Multi-Core Technology

29 September 2012 - 08:05 PM

There doesn't appear to be a hardware board and this is pretty much a hardware question related to the business sides of the hardware but it relates to me via lockless programming.

I've been really interested in lockless programming for a long time now, haven't actually tried it because I haven't had a reason to use it yet, but today I learnt about the parallella project and I reckon it's a pretty cool idea to try and create an open source hardware framework for parallel processing but I worry that the technological solutions that allow programmers to get the most out of multi-core processors may be licensed. Such as the PowerPC's perticular read/write ordering that allow a thread to read the value that was written while the write op is on it's way to the cache (if I remember the talk correctly). As to proprietary barriers take 3d printing for example which is something that has opened up thanks partly to some patents expiring.

So what I'm interested to know is does anyone know about the business side to parallel computing, are we in a situation where proprietary technology is the only technology that is going to give programmers the best capabilities for squeezing the most out of the platforms or what is the future of this technology. Is buying myself one of these parallela boards going to be something where I can play around with some ARM&RISC's locklessly just so I can feel awesome. Are we going to have the next 20+ years of intel/amd ruling the parallel processor market because they got on the ground early and solved a bunch of early technological problems.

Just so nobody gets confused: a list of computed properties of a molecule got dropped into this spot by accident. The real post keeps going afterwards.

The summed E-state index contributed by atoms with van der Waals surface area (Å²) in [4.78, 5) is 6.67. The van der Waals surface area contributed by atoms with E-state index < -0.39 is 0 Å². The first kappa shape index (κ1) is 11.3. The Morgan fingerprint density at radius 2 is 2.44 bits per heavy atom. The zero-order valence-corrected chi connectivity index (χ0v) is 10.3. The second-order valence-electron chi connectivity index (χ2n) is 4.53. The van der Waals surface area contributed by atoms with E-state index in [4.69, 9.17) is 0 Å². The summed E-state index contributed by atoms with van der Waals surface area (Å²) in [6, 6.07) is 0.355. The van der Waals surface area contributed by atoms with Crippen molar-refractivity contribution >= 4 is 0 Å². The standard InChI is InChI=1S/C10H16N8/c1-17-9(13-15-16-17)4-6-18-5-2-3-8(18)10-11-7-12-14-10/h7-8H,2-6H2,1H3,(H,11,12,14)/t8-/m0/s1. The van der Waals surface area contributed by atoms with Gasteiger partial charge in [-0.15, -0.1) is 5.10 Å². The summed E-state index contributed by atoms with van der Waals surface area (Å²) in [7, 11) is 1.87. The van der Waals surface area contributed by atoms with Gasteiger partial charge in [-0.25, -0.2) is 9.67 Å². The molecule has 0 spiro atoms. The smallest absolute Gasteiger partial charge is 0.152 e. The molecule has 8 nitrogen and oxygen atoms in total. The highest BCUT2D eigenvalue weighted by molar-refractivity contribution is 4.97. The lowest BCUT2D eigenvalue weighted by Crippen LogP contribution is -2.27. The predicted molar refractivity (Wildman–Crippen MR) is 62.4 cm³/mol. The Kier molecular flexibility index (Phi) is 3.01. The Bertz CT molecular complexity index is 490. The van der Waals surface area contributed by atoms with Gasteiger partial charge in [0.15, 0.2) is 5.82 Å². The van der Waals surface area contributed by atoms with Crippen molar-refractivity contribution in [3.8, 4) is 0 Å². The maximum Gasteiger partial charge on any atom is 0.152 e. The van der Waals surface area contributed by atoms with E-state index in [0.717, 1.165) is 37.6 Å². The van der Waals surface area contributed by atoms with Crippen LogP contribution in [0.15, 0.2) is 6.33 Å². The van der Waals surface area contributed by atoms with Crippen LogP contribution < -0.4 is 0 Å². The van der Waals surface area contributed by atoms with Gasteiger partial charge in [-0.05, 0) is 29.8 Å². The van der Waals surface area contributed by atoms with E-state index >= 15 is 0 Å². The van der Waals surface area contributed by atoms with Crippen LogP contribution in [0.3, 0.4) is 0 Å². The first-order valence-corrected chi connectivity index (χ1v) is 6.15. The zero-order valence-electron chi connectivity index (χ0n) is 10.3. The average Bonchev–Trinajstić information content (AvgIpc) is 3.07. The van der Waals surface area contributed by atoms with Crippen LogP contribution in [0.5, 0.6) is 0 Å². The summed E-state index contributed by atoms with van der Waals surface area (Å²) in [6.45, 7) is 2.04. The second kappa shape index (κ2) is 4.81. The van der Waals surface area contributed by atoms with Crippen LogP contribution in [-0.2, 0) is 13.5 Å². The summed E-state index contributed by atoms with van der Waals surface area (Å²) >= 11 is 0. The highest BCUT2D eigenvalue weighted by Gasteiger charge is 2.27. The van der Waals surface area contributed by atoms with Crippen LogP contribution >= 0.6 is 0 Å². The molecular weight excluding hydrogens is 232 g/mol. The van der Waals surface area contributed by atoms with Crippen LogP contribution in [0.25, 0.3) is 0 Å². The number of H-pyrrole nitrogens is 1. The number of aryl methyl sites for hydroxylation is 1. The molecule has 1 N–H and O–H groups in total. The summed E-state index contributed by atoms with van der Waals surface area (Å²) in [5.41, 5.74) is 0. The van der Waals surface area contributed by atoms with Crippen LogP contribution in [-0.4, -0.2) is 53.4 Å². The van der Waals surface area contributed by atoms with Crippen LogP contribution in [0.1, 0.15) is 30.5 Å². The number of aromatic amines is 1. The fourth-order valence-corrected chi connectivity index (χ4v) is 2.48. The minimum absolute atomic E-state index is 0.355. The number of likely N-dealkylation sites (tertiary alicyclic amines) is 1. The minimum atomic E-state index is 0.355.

EDIT: Just realised this could fit in the business thread but I don't know if anyone other than programmers would know this.

Component-Entity or Entity Module

05 August 2012 - 11:33 PM

I'm working on building utilities (explicitly not an engine) for a game project I'm working on. One of those utilities is getting C++ and scripting working together so that the scripting language can be used to set properties of C++ classes, and also to react to changes in those properties that come from the game and other general scripting things.

But there are constraints to the design. The scripting component is for logic, not functionality and for custom behaviour modification by cleverly dropping some reactions to events in and not building the base functionality. And I know exactly how the scripting will fit into an entity and entity-manager module; but I'm still grasping at straws with how the scripting will work with components. My thoughts on this are so far:

Entity & Script Module:
Entity has properties & functions